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Amtrak NE corridor electrified section

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  • Member since
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  • From: Ridgeville,South Carolina
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Amtrak NE corridor electrified section
Posted by willy6 on Friday, November 24, 2017 10:16 AM

Where does the electrified NE corridor Amtrak section start and end (city / state) and does Amtrak generate the power or is it bought from local power companies?

trains
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Posted by BigDaddy on Friday, November 24, 2017 3:34 PM

Washington D.C. to New Haven, CT  Boston, oops, back to geography 101

To my surprise, they generate their own power.  Lots of info on the web and Wiki.

 

 
 

Henry

COB Potomac & Northern

By the Chesapeake Bay

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Posted by gmpullman on Friday, November 24, 2017 4:39 PM

Henry has good advice to look at Wikipedia for detailed history and explanation.

The New Haven, CT to Boston, MA section is a 60Hz supply and was not completed until January of 2000. Prior to this all trains from New Haven to Boston had to be diesel powered.

https://en.wikipedia.org/wiki/Amtrak%27s_60_Hz_traction_power_system

The Pennsylvania Railroad began looking into electric traction as early as 1910, as well as New Haven and New York Central due to New York City laws enacted for both safety (for the long underground runs) and smoke abatement. At the time 25 Hz current was the prefered frequency for electrified railroads as the rotary converters operated better with the lower frequency.

https://en.wikipedia.org/wiki/Amtrak%27s_25_Hz_traction_power_system

There used to be considerably more electrified trackage under PRR and Penn-Central but these freight-only lines have either been abandoned or the catenary removed.

Amtrak also operates an electrified leg from Philadelphia to Harrisburg, PA.

Good Luck,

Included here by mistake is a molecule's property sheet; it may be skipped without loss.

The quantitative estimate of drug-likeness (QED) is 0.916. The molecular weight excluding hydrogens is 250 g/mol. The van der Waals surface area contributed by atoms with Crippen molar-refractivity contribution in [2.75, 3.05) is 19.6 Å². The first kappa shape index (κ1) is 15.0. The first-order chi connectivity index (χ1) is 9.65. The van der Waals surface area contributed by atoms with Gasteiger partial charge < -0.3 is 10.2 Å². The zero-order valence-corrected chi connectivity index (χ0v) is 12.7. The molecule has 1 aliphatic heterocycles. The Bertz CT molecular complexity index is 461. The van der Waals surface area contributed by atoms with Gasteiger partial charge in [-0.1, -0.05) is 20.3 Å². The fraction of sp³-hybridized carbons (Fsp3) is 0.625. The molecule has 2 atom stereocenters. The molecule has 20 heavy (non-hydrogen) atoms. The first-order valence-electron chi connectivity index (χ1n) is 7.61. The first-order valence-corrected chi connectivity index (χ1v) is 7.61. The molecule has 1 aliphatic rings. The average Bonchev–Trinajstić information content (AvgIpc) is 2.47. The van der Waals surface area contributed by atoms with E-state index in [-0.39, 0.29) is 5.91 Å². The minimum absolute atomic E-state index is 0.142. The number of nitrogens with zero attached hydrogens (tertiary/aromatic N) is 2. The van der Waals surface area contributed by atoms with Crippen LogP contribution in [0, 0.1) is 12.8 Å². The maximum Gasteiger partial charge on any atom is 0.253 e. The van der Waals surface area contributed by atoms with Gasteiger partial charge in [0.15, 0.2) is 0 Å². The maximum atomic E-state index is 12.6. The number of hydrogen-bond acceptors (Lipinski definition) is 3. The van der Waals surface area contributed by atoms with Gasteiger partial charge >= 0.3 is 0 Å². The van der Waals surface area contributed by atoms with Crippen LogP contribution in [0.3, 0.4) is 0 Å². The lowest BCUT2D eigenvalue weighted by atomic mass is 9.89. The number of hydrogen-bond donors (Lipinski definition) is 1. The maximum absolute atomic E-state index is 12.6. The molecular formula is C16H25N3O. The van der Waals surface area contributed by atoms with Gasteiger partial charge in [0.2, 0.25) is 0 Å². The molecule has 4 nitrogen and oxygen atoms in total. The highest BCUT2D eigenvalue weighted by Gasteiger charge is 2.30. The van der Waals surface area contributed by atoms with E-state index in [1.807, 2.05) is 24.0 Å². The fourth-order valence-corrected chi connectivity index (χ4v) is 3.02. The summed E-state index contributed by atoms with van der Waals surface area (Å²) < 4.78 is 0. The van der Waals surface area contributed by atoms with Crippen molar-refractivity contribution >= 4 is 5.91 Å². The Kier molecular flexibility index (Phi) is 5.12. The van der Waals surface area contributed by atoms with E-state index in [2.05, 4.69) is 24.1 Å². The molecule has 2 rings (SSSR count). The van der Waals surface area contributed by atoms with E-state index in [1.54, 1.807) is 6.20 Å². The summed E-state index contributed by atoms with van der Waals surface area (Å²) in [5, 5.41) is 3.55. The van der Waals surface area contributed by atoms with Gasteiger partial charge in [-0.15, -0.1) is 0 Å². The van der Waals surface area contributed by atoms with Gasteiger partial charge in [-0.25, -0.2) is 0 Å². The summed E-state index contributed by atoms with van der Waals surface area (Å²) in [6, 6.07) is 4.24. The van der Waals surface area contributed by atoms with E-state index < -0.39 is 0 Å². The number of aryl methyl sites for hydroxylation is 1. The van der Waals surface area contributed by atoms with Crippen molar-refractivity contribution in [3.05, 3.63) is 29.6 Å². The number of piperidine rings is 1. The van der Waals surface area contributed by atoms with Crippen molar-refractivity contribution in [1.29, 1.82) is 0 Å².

Ed

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Posted by joe323 on Wednesday, December 06, 2017 7:46 AM

The corridor from NYC to Albany mostly MTA metro north is also electrified.  When I was on The Lake Shore Limited last month I noticed using Waze that the train was able at times to go over 100mph.  Speeds from Albany west were much slower I think because of the diesel and because the track mostly owned by NS and CSX is designed for slower freight train.  Its also noticeably bumpier.  Maybe more track joints?

Joe Staten Island West 

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Posted by davidmurray on Wednesday, December 06, 2017 3:41 PM

joe323
Speeds from Albany west were much slower I think because of the diesel and because the track mostly owned by NS and CSX is designed for slower freight train. Its also noticeably bumpier. Maybe more track joints?

 

Joe:  Heavy freight trains, especially with multi engine lashups POUND the track and roadbed, causing the track work to become uneven, and the ride bumpy.

This the reason true high speed trains run on dedicated trackage. However this is an expensive option.

Dave

 

David Murray from Oshawa, Ontario Canada
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Posted by gmpullman on Wednesday, December 06, 2017 11:56 PM

joe323
The corridor from NYC to Albany mostly MTA metro north is also electrified.

As far as I recall the electrification on the Hudson Line still ends at Croton/Harmon. (CSX Croton-West Yard)

 https://en.wikipedia.org/wiki/Hudson_Line_(Metro-North)

It has long been speculated that third-rail or catenary would be a reality, even as far as Poughkeepsie, but I don't see it happening anytime soon.

Cheers! Ed

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Posted by joe323 on Thursday, December 07, 2017 6:23 AM

 

I thought the change was in Albany but maybe its Croton Harmon In any event the train stop in Albany is longer while they add the Boston cars.

Joe Staten Island West 

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Posted by NittanyLion on Thursday, December 07, 2017 7:59 AM

The southern end of the NEC electrification wasn't DC between 1937 and 1981, meaning there was overlap with the Amtrak Era. It went across the Potomac to Alexandria VA. 

DrW
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Posted by DrW on Thursday, December 07, 2017 12:06 PM

joe323

 

I thought the change was in Albany but maybe its Croton Harmon In any event the train stop in Albany is longer while they add the Boston cars.

 

The engine change is indeed done in Albany.  Between New York and Albany a dual-mode Genesis P32AC-DM is used which can run on third-rail electric power until Croton-Harmon and then uses diesel power.

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